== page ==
Next, create two tabs using the tabsetPanel nested within the mainPanel. The first tab is named “Word Cloud” and the second is named “Word Counts”. You can leave the second argument blank for now (we’ll fill this in in the next task.)If you have forgotten how to do layouts or tabsets in Shiny, read this page


What your app should look like:

Task 2: Add in the ui’s inputs

Next, you will need to add in six input functions to serve as drop-down selections for the user. These will be pre-processing steps.Use the input section of the shiny cheatsheet to refresh your memory of the different input function types.

Make sure between each new input you put in a comma or else you’ll get error messages!

  1. Create a select input with a unique id name, label (i.e., what the user will see), and have it’s choices parameter equal books. books will be a list of names of Shakespeare’s three plays.

To set what books is, copy and paste this line of code and put it at the top of your app.R file, i.e., below where you call libraries and above (and outside of) the ui function.

  1. Create a checkbox input for stop words. Give it an unique id (e.g., “stopwords”), an appropriate label, and set its value as TRUE (i.e., value = TRUE as your last parameter). This means that the initial value of this input will be TRUE, i.e., remove stop words from your counts.

3 Create an action button to run the app. Give it a unique name and an appropriate label.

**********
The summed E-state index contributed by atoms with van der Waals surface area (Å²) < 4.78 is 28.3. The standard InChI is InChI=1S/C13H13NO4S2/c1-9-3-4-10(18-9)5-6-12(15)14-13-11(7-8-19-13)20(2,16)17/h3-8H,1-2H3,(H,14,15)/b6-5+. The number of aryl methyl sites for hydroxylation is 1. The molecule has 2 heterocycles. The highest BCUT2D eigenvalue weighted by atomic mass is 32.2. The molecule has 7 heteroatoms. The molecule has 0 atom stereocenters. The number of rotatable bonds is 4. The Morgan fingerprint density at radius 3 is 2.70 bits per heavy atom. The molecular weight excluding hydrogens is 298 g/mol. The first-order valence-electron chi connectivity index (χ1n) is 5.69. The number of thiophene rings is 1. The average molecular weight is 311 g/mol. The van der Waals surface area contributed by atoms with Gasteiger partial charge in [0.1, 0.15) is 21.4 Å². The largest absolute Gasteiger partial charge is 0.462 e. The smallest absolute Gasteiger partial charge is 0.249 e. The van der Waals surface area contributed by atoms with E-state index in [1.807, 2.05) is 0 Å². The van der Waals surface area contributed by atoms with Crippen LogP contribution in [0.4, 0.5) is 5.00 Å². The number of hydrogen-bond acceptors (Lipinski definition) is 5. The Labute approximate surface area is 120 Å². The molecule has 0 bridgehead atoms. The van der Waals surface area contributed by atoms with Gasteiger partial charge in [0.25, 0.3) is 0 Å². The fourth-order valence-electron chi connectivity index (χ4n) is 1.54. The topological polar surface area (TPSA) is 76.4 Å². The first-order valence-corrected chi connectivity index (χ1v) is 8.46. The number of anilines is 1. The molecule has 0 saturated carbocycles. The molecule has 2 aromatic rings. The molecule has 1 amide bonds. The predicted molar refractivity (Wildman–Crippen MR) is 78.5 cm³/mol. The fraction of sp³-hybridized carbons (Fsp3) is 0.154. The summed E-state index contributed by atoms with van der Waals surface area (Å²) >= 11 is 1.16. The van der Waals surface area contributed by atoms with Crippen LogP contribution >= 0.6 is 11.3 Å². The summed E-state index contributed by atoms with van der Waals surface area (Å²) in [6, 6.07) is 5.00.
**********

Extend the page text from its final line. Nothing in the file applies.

1. Add in a horizontal line hr() which will denote a different section in your input space.

  2. Add in the header h3("Word Cloud Settings") which will denote the next 3 inputs are related to the Word Cloud tab.

  3. Create a slider input for setting the maximum number of words in the word cloud. Give it an unique id (e.g., “maxwords”), an appropriate label (“Max # of Words”), and set its last three parameters as min = 10, max = 200, value = 100, step = 10. This sets its initial value as 100 but its minimum and maximum values as 10 and 200 (respectively).

  4. Create a slider input for the size of the largest words. Give it a unique id, an appropriate label, and set its parameters as min = 1, max = 8, value = 4.

  5. Create a slider input for the size of the smallest words. Give it a unique id, an appropriate label, and set its parameters as min = 0.1, max = 4, value = 0.5.

  6. Add in another horizontal line (hr()) this time to denote the Word Counts chart parameters and a header 3 with the title “Word Count Settings” (similar to Step 4)